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Share price drops for both Amazon and Google after quarterlies

graph chart down decline fall

Despite reporting quarterly numbers most companies would kill for Amazon and Alphabet share prices dropped by 8.6% and 5% respectively due to investor disappointment.

More than anything else it shows the high demands of investors but also the confidence which is being placed in the internet giants. With Amazon reporting a revenue increase of 29% to $56.6 billion for the quarter, while Google parent company Alphabet reported $33.7 billion, up 21%, the expectations are certainly high.

Starting with Amazon, the revenue increase of 29% paled in comparison to the more than 10X lift in net income to $2.9 billion. While this would be a regular cash bonanza for most companies around the world, sales guidance between $66.5 billion and $72.5 billion for final quarter were lower than what the market wanted to hear. The more coy guidance for Amazon’s busiest quarter resulted in the 8.6% drop, after confidence during the day sent stock up 7%.

In Google’s HQ the story was slightly different. Revenues of $33.7 billion, up 21%, and net income of $9.1 billion, compared to $6.7 billion in 2017. Shares were down 5%, following a 4.4% rise across the day, after sales figures did not hit the expected heights. The last three months have been a tough period for investors to swallow with various scandals dropping share price by 8.8% over the last three months.

Of course, it wasn’t all bad news. The cloud unit for both businesses is continuing to rack up revenues with AWS up 45% to $6.7 billion across the quarter and Google’s other revenues segment, which features cloud up 29% to $4.6 billion. Encouragingly for both, Gartner estimates the worldwide public cloud services market is projected to grow 17% percent in 2019 to total $206.2 billion, up from $175.8 billion in 2018. IaaS is set to get the largest boost, forecast to grow 27.6% in 2019 to reach $39.5 billion. With so many businesses around the world citing a cloud-first approach, it’s amazing to think only 10% of workloads have been moved into the cloud.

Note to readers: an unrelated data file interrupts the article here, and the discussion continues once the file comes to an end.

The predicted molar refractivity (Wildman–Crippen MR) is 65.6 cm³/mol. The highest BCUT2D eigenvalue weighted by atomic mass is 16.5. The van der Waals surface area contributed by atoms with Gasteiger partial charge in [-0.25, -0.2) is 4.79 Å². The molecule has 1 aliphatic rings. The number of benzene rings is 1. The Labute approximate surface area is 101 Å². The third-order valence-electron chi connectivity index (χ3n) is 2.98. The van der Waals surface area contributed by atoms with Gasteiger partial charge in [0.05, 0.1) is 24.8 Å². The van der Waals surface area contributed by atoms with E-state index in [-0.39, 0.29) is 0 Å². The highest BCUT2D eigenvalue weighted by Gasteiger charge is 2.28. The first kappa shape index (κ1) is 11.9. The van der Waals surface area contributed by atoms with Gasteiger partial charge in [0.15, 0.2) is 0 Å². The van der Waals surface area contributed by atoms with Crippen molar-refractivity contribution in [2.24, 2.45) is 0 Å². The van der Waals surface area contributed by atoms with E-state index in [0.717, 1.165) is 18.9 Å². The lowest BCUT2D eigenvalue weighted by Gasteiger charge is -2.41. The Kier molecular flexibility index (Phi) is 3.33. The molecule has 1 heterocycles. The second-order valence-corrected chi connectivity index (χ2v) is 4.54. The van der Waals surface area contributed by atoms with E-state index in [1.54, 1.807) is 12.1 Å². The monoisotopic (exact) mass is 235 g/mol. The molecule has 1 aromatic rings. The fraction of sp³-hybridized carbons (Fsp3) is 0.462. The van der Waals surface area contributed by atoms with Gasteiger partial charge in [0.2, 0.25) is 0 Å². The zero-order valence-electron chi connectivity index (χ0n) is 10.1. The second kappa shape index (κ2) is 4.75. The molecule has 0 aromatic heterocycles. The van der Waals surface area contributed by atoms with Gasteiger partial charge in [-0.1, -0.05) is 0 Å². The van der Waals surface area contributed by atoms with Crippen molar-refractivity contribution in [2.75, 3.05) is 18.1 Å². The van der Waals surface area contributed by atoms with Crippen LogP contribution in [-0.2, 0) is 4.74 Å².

The relatively new venture into the world of smart speakers and virtual assistants is proving to be a continued success story as well. For Amazon, the number of Alexa-compatible smart home devices has quintupled to more than 20,000 devices from 3,500, while the team have also started to launch new products such as a smart home security solution (Alexa Guard), and Alexa is expanding what it can give updates on as well, such sports with predictions, live streams, cooking instructions and maths homework. For Google. the Assistant has expanded to 20 languages and 76 countries, while the devices with screens will help YouTube business, which is attempting to blend in more direct response adverts as well as branding to its proposition.

There will of course be short-term wins for the pair in this space, but this is a long-term bet. Once the idea has been adopted by the mass market, the opportunities to make money through third-party relationships will be quite remarkable. Search revenues can be moved into the voice domain (effectively anywhere) and look how profitable search has been for Google. This is only one way to make money, but both Amazon and Google are putting themselves in a remarkably strong position for the future.

Both businesses might have suffered in the last 24 hours but they are still in incredibly dominant positions. The cloud units still have incredible growth potential, while the smart speaker ecosystem is starting to become a reality. For Google, the is delivering amazing profitability but sales growth does seem to be slowing slightly. Amazon is delivering on the North American market but the business is not as effective on the international scene, posting a loss of $385 million.

There are issues, but these are nothing compared to the billions being raked in and the growth potential in new, lucrative markets.

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